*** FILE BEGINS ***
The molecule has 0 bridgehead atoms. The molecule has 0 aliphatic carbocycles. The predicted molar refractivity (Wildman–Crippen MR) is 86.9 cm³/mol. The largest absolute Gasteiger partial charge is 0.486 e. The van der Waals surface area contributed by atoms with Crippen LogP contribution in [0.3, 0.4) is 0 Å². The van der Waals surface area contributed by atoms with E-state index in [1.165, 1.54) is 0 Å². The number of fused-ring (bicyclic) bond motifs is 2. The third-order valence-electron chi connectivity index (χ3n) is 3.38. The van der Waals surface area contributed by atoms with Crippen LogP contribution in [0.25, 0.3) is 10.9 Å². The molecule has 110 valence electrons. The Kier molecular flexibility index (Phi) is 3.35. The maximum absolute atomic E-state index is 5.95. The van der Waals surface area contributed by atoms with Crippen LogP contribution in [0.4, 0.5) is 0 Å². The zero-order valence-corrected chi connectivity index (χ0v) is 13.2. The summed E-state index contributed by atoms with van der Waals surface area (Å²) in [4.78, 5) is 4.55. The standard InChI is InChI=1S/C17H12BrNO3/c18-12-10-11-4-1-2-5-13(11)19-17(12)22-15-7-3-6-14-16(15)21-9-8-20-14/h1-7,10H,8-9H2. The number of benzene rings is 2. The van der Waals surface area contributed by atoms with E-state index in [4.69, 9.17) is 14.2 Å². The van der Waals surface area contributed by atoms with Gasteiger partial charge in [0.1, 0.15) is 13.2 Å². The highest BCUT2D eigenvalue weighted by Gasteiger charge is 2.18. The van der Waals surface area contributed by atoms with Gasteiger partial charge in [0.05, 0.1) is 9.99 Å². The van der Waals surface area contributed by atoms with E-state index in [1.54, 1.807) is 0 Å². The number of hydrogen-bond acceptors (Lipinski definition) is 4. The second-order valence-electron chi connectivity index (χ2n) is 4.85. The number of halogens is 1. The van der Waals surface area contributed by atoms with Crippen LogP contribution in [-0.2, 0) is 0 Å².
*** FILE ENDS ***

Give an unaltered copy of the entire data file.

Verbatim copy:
The molecule has 0 bridgehead atoms. The molecule has 0 aliphatic carbocycles. The predicted molar refractivity (Wildman–Crippen MR) is 86.9 cm³/mol. The largest absolute Gasteiger partial charge is 0.486 e. The van der Waals surface area contributed by atoms with Crippen LogP contribution in [0.3, 0.4) is 0 Å². The van der Waals surface area contributed by atoms with E-state index in [1.165, 1.54) is 0 Å². The number of fused-ring (bicyclic) bond motifs is 2. The third-order valence-electron chi connectivity index (χ3n) is 3.38. The van der Waals surface area contributed by atoms with Crippen LogP contribution in [0.25, 0.3) is 10.9 Å². The molecule has 110 valence electrons. The Kier molecular flexibility index (Phi) is 3.35. The maximum absolute atomic E-state index is 5.95. The van der Waals surface area contributed by atoms with Crippen LogP contribution in [0.4, 0.5) is 0 Å². The zero-order valence-corrected chi connectivity index (χ0v) is 13.2. The summed E-state index contributed by atoms with van der Waals surface area (Å²) in [4.78, 5) is 4.55. The standard InChI is InChI=1S/C17H12BrNO3/c18-12-10-11-4-1-2-5-13(11)19-17(12)22-15-7-3-6-14-16(15)21-9-8-20-14/h1-7,10H,8-9H2. The number of benzene rings is 2. The van der Waals surface area contributed by atoms with E-state index in [4.69, 9.17) is 14.2 Å². The van der Waals surface area contributed by atoms with Gasteiger partial charge in [0.1, 0.15) is 13.2 Å². The highest BCUT2D eigenvalue weighted by Gasteiger charge is 2.18. The van der Waals surface area contributed by atoms with Gasteiger partial charge in [0.05, 0.1) is 9.99 Å². The van der Waals surface area contributed by atoms with E-state index in [1.54, 1.807) is 0 Å². The number of hydrogen-bond acceptors (Lipinski definition) is 4. The second-order valence-electron chi connectivity index (χ2n) is 4.85. The number of halogens is 1. The van der Waals surface area contributed by atoms with Crippen LogP contribution in [-0.2, 0) is 0 Å².